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Hardware Failure Simulator Scheduling and Automation Process

IP.com Disclosure Number: IPCOM000112819D
Original Publication Date: 1994-Jun-01
Included in the Prior Art Database: 2005-Mar-27
Document File: 6 page(s) / 234K

Publishing Venue

IBM

Related People

Abreo Jr, JE: AUTHOR [+6]

Abstract

Described is the automation of the Hardware Failure Simulator (HFS) operation, through inputs provided by pre-written Bug Files and Matches Files, and through Screens Files facilitating the analysis of the results of testing.

This text was extracted from an ASCII text file.
This is the abbreviated version, containing approximately 26% of the total text.

Hardware Failure Simulator Scheduling and Automation Process

      Described is the automation of the Hardware Failure Simulator
(HFS) operation, through inputs provided by pre-written Bug Files and
Matches Files, and through Screens Files facilitating the analysis of
the results of testing.

      The HFS provides a method of simulating hardware faults for the
automated testing of a Target System.  Through an interface between
the HFS and the Target System, indications are made to the Target
System that hardware faults, or "bugs," are at various locations
within the Target System.  This capability is used for testing the
Power-On Self Test (POST) and Diagnostics routines of the Target
System, to determine if these programs can accurately diagnose the
simulated failures.

      A Bug File is a text file residing in the host system used to
execute the HFS code.  Each Bug File usually has a file name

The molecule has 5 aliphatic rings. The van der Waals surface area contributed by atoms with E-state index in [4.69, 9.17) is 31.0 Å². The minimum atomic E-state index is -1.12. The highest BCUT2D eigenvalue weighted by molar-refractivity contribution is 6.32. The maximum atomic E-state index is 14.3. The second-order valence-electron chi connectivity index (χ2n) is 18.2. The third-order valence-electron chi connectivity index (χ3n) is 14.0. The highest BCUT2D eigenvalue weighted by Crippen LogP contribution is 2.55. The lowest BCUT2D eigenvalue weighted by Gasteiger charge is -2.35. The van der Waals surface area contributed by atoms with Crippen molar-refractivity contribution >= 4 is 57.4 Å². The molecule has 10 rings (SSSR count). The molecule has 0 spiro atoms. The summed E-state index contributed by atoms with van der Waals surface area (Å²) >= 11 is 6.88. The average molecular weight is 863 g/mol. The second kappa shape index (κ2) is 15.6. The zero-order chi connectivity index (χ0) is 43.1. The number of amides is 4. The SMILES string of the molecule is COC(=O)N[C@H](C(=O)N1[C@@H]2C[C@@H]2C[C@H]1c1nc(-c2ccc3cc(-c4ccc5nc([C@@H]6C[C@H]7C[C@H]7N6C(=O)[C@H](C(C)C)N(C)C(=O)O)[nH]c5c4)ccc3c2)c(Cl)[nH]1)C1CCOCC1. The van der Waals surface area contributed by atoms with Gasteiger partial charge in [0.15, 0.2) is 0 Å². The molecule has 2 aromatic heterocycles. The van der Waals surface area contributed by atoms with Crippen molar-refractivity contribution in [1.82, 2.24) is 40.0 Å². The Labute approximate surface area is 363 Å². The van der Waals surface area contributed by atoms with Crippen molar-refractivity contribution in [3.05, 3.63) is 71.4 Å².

corresponding to its purpose, together with a .BUG file extension.  A
Bug File provides the details of one or more hardware failures that
are to be simulated by the HFS.  Matches Files enable the HFS to
advance automatically anywhere through the POST and Diagnostics
routines.  Screens Files enable the user to analyze the results of
testing after it has occurred.

      Before the HFS can be operated in an automated fashion, a
number of files must be prepared.  For each Bug File, there must be a
corresponding Matches file, which typically uses the file name of the
bug file, together with a .MAT file extension.  Alternately, a
Matches File may be assigned to each Bug file by means of the Setup
statement.

      Also, for each Bug File, two "expected output" files must be
created.  The first of these, having the file name of the Bug File
with a .POS extension, telling the automation process about known
POST errors, if any, for each bug in the Bug File.  Each line in this
file corresponds to one bug in the Bug File, with the word "none" on
a line indicating that no POST errors are expected for that bug.  If
a bug is expected to produce two or more errors, codes for these must
be listed on a corresponding line, separated by space(s).  Each error
code must be at least four characters long; a shorter code in the

.POS file is considered to be part of a longer code.  For the Target
System to pass the test, all listed codes must be found inside the
Screens File, and there must be no additional POST errors.  For
example, a BUGFILE.POS file may be as follows:

     00164 00201
        00164 00201  103
          None
        00301 08603

      In this example, the first bug is expected to produce two POST
errors, the second bug is expected to produce three errors, the third
bug is expected to produce no errors, and the fourth and all
subsequent bugs are expected to produce two new errors.  For each
number, the listed numbers can be a subset of the POST error which
actually occurs.  For example,...